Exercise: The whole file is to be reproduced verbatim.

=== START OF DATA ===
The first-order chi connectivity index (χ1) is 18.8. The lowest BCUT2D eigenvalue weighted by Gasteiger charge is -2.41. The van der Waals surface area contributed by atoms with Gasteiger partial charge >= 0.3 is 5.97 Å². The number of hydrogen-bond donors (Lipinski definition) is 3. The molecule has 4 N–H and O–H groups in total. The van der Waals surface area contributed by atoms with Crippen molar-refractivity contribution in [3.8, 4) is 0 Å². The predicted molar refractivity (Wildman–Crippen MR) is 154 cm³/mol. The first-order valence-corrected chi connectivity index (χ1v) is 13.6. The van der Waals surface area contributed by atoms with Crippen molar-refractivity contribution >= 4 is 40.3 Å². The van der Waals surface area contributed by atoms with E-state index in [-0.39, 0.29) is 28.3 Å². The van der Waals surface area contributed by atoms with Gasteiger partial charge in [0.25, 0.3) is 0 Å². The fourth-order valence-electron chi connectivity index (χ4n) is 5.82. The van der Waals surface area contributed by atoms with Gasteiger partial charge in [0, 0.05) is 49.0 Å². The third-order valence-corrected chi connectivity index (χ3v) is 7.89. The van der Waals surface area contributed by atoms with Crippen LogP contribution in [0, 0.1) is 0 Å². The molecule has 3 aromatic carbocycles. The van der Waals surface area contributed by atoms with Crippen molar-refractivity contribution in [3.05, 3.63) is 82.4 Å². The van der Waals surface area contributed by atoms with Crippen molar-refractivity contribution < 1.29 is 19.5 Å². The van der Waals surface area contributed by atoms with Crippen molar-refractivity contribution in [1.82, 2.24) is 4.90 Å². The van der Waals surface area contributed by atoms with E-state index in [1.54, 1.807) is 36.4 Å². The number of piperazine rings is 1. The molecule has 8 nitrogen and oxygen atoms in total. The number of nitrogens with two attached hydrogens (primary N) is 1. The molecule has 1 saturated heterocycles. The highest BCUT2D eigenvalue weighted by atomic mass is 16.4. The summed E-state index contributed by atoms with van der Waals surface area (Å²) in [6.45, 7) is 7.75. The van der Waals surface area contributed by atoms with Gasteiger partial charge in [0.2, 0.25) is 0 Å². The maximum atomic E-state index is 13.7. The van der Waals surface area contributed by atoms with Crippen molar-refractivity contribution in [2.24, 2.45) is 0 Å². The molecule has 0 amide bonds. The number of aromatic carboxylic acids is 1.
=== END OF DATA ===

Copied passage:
The first-order chi connectivity index (χ1) is 18.8. The lowest BCUT2D eigenvalue weighted by Gasteiger charge is -2.41. The van der Waals surface area contributed by atoms with Gasteiger partial charge >= 0.3 is 5.97 Å². The number of hydrogen-bond donors (Lipinski definition) is 3. The molecule has 4 N–H and O–H groups in total. The van der Waals surface area contributed by atoms with Crippen molar-refractivity contribution in [3.8, 4) is 0 Å². The predicted molar refractivity (Wildman–Crippen MR) is 154 cm³/mol. The first-order valence-corrected chi connectivity index (χ1v) is 13.6. The van der Waals surface area contributed by atoms with Crippen molar-refractivity contribution >= 4 is 40.3 Å². The van der Waals surface area contributed by atoms with E-state index in [-0.39, 0.29) is 28.3 Å². The van der Waals surface area contributed by atoms with Gasteiger partial charge in [0.25, 0.3) is 0 Å². The fourth-order valence-electron chi connectivity index (χ4n) is 5.82. The van der Waals surface area contributed by atoms with Gasteiger partial charge in [0, 0.05) is 49.0 Å². The third-order valence-corrected chi connectivity index (χ3v) is 7.89. The van der Waals surface area contributed by atoms with Crippen LogP contribution in [0, 0.1) is 0 Å². The molecule has 3 aromatic carbocycles. The van der Waals surface area contributed by atoms with Crippen molar-refractivity contribution in [3.05, 3.63) is 82.4 Å². The van der Waals surface area contributed by atoms with Crippen molar-refractivity contribution < 1.29 is 19.5 Å². The van der Waals surface area contributed by atoms with Crippen molar-refractivity contribution in [1.82, 2.24) is 4.90 Å². The van der Waals surface area contributed by atoms with E-state index in [1.54, 1.807) is 36.4 Å². The number of piperazine rings is 1. The molecule has 8 nitrogen and oxygen atoms in total. The number of nitrogens with two attached hydrogens (primary N) is 1. The molecule has 1 saturated heterocycles. The highest BCUT2D eigenvalue weighted by atomic mass is 16.4. The summed E-state index contributed by atoms with van der Waals surface area (Å²) in [6.45, 7) is 7.75. The van der Waals surface area contributed by atoms with Gasteiger partial charge in [0.2, 0.25) is 0 Å². The maximum atomic E-state index is 13.7. The van der Waals surface area contributed by atoms with Crippen molar-refractivity contribution in [2.24, 2.45) is 0 Å². The molecule has 0 amide bonds. The number of aromatic carboxylic acids is 1.